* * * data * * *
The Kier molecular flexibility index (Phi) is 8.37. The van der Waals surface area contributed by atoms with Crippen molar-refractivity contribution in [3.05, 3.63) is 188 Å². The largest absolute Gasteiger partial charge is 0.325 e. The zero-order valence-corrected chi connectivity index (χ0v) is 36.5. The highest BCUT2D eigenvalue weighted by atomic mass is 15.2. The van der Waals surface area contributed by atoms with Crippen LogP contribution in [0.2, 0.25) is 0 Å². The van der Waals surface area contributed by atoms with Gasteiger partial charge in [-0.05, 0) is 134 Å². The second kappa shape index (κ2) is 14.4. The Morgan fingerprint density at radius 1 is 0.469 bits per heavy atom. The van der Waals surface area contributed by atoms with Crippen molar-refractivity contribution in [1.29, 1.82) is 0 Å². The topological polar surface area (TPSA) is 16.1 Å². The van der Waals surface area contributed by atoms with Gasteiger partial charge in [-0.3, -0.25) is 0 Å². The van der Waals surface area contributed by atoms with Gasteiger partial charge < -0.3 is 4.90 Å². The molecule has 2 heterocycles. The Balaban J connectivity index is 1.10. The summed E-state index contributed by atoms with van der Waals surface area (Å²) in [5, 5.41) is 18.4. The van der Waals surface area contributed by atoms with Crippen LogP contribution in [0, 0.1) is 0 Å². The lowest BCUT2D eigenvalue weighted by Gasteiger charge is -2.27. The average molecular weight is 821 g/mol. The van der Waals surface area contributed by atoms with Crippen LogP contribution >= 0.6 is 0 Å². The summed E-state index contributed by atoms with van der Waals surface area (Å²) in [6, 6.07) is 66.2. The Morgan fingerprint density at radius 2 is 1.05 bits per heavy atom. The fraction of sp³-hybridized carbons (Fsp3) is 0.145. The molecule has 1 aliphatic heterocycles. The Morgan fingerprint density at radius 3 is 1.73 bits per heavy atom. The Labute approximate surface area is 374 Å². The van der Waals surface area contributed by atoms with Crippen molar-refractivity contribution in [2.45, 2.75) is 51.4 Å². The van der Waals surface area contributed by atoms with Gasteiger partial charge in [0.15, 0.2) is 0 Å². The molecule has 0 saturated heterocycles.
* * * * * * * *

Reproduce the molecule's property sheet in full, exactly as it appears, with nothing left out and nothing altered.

The Kier molecular flexibility index (Phi) is 8.37. The van der Waals surface area contributed by atoms with Crippen molar-refractivity contribution in [3.05, 3.63) is 188 Å². The largest absolute Gasteiger partial charge is 0.325 e. The zero-order valence-corrected chi connectivity index (χ0v) is 36.5. The highest BCUT2D eigenvalue weighted by atomic mass is 15.2. The van der Waals surface area contributed by atoms with Crippen LogP contribution in [0.2, 0.25) is 0 Å². The van der Waals surface area contributed by atoms with Gasteiger partial charge in [-0.05, 0) is 134 Å². The second kappa shape index (κ2) is 14.4. The Morgan fingerprint density at radius 1 is 0.469 bits per heavy atom. The van der Waals surface area contributed by atoms with Crippen molar-refractivity contribution in [1.29, 1.82) is 0 Å². The topological polar surface area (TPSA) is 16.1 Å². The van der Waals surface area contributed by atoms with Gasteiger partial charge in [-0.3, -0.25) is 0 Å². The van der Waals surface area contributed by atoms with Gasteiger partial charge < -0.3 is 4.90 Å². The molecule has 2 heterocycles. The Balaban J connectivity index is 1.10. The summed E-state index contributed by atoms with van der Waals surface area (Å²) in [5, 5.41) is 18.4. The van der Waals surface area contributed by atoms with Crippen LogP contribution in [0, 0.1) is 0 Å². The lowest BCUT2D eigenvalue weighted by Gasteiger charge is -2.27. The average molecular weight is 821 g/mol. The van der Waals surface area contributed by atoms with Crippen LogP contribution >= 0.6 is 0 Å². The summed E-state index contributed by atoms with van der Waals surface area (Å²) in [6, 6.07) is 66.2. The Morgan fingerprint density at radius 2 is 1.05 bits per heavy atom. The fraction of sp³-hybridized carbons (Fsp3) is 0.145. The molecule has 1 aliphatic heterocycles. The Morgan fingerprint density at radius 3 is 1.73 bits per heavy atom. The Labute approximate surface area is 374 Å². The van der Waals surface area contributed by atoms with Crippen molar-refractivity contribution in [2.45, 2.75) is 51.4 Å². The van der Waals surface area contributed by atoms with Gasteiger partial charge in [0.15, 0.2) is 0 Å². The molecule has 0 saturated heterocycles.